King Diamond Reigns Supreme At The Forum With Not A Cement Mixer In Sight
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Kentish Town Forum, London, 21st June 2016

Philip Welford: Photos by Sean Cameron

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Last night's King Diamond gig was the hottest ticket this side of Hades as thousands of fans from all over the world descended upon The Forum to witness Metal monarchy at its mightiest with a highly anticipated resurrection of their 1987 opus, 'Abigail'.

The guest list was a who's who of Top of the Goths from Dani Filth to Orange Goblin and so it came to pass in a sold out, sweaty, corpse make-up melting Forum that King Diamond reigned supreme.

The stage production was epic with gargoyles, inverted crosses, stained glass windows, a ghostly mansion set and lighting that would have made even Lloyd Webber jealous.

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Influential NWOBHM band Angel Witch were the support band, making it a real value for money package. With a career that dates back longer than that of King Diamond and Mercyful Fate, tonight was a lesson in true Heavy Metal for many of the younger audience.

The venue was already rammed by the time Angel Witch came on stage with the band members dressed in black and dwarfed by the mammoth Angel Witch logo on the black curtain behind them. Vocalist and guitarist Kevin Heybourne is the sole original member and only bassist Will Palmer remains from the 2012 comeback album 'As Above, So Below'.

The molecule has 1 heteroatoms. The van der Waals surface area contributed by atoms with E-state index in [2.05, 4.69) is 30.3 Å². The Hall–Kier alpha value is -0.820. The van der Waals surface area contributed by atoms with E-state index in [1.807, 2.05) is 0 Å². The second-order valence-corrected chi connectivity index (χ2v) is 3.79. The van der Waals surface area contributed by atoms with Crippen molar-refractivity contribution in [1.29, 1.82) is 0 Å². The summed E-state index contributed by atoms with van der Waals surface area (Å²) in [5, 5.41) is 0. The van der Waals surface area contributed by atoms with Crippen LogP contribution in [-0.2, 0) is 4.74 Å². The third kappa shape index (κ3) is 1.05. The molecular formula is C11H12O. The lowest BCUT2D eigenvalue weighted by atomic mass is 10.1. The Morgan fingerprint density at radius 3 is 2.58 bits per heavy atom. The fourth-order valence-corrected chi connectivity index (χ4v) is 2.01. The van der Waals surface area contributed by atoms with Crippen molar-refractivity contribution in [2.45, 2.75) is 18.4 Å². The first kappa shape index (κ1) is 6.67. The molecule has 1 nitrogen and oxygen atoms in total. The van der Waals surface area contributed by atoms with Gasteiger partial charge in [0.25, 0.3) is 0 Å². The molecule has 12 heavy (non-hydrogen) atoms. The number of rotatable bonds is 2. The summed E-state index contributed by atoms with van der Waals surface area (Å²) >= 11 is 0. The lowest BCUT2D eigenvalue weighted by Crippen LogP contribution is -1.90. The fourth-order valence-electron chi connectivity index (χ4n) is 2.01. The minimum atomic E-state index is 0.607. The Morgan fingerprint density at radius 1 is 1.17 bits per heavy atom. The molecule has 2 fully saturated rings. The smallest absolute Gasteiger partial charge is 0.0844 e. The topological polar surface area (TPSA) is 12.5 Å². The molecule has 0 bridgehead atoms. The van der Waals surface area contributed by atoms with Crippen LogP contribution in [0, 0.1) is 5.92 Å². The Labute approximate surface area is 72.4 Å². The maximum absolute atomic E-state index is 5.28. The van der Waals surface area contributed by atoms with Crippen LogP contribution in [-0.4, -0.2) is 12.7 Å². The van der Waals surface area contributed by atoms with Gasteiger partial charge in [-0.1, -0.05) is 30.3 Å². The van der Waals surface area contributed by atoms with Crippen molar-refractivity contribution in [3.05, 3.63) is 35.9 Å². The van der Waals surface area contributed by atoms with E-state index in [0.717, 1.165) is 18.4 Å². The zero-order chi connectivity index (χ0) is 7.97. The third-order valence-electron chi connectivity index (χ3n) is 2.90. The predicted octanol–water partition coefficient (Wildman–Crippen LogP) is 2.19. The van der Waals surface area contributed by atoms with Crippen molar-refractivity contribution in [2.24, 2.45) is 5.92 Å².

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The bulk of their set came from their classic eponymous debut and the audience was lapping up the biting head slicers such as 'White Witch', the menacing 'Angel Of Death', the 'Metal For Mutha's' gem of 'Baphomet' and their signature tune 'Angel Witch', complete with raised voices from the crowd which must have been the largest audience that Angel Witch have ever played in front of in their home town since keeping Iron Maiden in the shadows at the Camden Music Machine 37 years ago.

For a band that were once reported as sounding "like Black Sabbath's first album through a cement mixer", Angel Witch knocked 'em dead tonight with a concrete performance.

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And as the lights went down for King Diamond, discordant keyboards tinkled ominously, corpse Granny was wheeled out and 'Welcome Home' had everyone out of their seats with Devil horns' aloft. As the band slowly made their way into this eerie stage setting and their first notes reverberated around The Forum, Metal mayhem was unleashed upon the adoring masses. Diamond announced his arrival with a vibrato operetta style scream that lulled us like sirens and from that moment on, we were spellbound.

Diamond's falsetto was in full, spine tingling flow and his operatic range never better. Screeching, howling and serenading the pit of hypnotised subjects before him, the King led this expedition through dark Metal history effortlessly, 'Sleepless Nights' flowing seamlessly into 'Halloween' from his debut album, 'Fatal Portrait' as heads banged and fists pounded the air.

Smoke poured and lights exploded as the King paraded across the stage with his cross of bones microphone, the crowd by now fully entranced, screaming like banshees to the lyrics to 'Eye Of The Witch'.

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The lights dimmed as the first haunting notes of Mercyful Fate's 'Mellissa' echoed in our bewitched skulls and led seamlessly into 'Come To The Sabbath'. I don't know about the just the Sabbath, we'd have followed this beautiful monster of man and his music into Hell itself!